The Farquhar College of Arts and Sciences’ Division of Performing and Visual Arts put on William Shakespeare’s “Twelfth Night, Or What You Will” April 8-10. It also showed April 15-17 in the Black Box Theatre.
The setting of the Black Box Theatre brought the actors nearly within reach of the audience. Every scene’s opening cue was spot on and intimate with the audience. Shakespeare’s frequent soliloquies were ushered to the audience as closely as they were following the lost Viola themselves.
Shakespeare’s “Twelfth Night” follows Viola after she endures a shipwreck that parts her from her twin brother Sebastian. What follows is a series of comedic events that tie Viola in a knot of town affairs.
Due to the complexity of Shakespeare, the Performing and Visual Arts rarely put on a Shakespeare play, but when they do they make sure to get it right. The leading role of Viola was played by Karla Zamor, sophomore theatre major, who delivered her role well, not missing the comedy in the desperate and romantically complex conditions. Her character confronts as a female acting as a male. Shakespeare’s gender bending is delivered well.
The Performance Wing’s track record includes such successes as “Ruthless!,” “The Importance of Being Earnest,” and “A Midsummer Night’s Dream.” “Twelgth Night, or What You Will” is no exception. Directed by Margaret M. Ledford, the play maintains the same high-quality displayed in the past.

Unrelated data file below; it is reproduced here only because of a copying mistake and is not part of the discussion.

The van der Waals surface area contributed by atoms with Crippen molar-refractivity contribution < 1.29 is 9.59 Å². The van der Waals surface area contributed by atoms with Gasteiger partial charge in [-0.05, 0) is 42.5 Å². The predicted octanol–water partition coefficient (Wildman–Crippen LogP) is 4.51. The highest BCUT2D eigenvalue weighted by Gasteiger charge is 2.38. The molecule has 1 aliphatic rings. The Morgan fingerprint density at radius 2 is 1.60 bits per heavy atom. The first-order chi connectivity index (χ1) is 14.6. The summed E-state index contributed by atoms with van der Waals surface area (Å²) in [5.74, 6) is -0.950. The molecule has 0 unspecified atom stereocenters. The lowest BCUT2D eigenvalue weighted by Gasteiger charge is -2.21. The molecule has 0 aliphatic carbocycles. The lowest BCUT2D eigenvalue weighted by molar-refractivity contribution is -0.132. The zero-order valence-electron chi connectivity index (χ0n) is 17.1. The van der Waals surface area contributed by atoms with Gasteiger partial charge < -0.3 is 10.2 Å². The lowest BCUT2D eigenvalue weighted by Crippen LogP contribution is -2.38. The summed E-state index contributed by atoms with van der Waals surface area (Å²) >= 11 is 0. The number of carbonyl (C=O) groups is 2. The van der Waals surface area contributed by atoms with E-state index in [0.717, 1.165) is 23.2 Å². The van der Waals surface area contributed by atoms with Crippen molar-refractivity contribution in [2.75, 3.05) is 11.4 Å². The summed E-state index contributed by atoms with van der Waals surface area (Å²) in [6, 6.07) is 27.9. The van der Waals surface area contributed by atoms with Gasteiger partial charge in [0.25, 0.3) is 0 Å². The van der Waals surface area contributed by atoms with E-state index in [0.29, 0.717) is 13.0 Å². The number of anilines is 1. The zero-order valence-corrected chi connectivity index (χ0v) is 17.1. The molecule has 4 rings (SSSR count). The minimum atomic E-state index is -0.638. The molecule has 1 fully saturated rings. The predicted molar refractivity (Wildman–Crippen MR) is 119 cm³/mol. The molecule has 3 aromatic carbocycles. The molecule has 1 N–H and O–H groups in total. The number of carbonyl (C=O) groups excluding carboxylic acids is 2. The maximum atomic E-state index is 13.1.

Ledford’s goal was achieved in all aspects of the characters. All of the supporting actors performed well, which is a testament to the directing, including Black Box veterans Chris Waggoner, sophomore theatre major, Jonathan Sanz, senior theatre and music major and Jody-Ann Henry, senior theatre major.
Monica Lynne Herera, senior triple major in theatre, music and communication studies, took her first role since “Ruthless!” She played the haughty and con-ceited romantic noblewoman Olivia expertly with no restraint shown toward Viola or Sebastian.
Newcomer Wallace Jean, sophomore theatre major, handled the role of Sebastian well along with veteran Edward Marks, senior theatre major, who played Antonio. Even the wenches and servants played a memorable part. Gentlewoman Maria played her role with diabolic wit that endears her to victims.
Overall the play was highly entertaining. It solidified another milestone of Black Box Theatre excellence. Children, as well as adults, laughed at some of the slapstick jokes. If you missed the Twelfth Night in the Black Box Theatre don’t miss out on the next performance. Check with the box office for the Performing and Visual Arts Wing on the north side of the Don Taft University Center for tickets.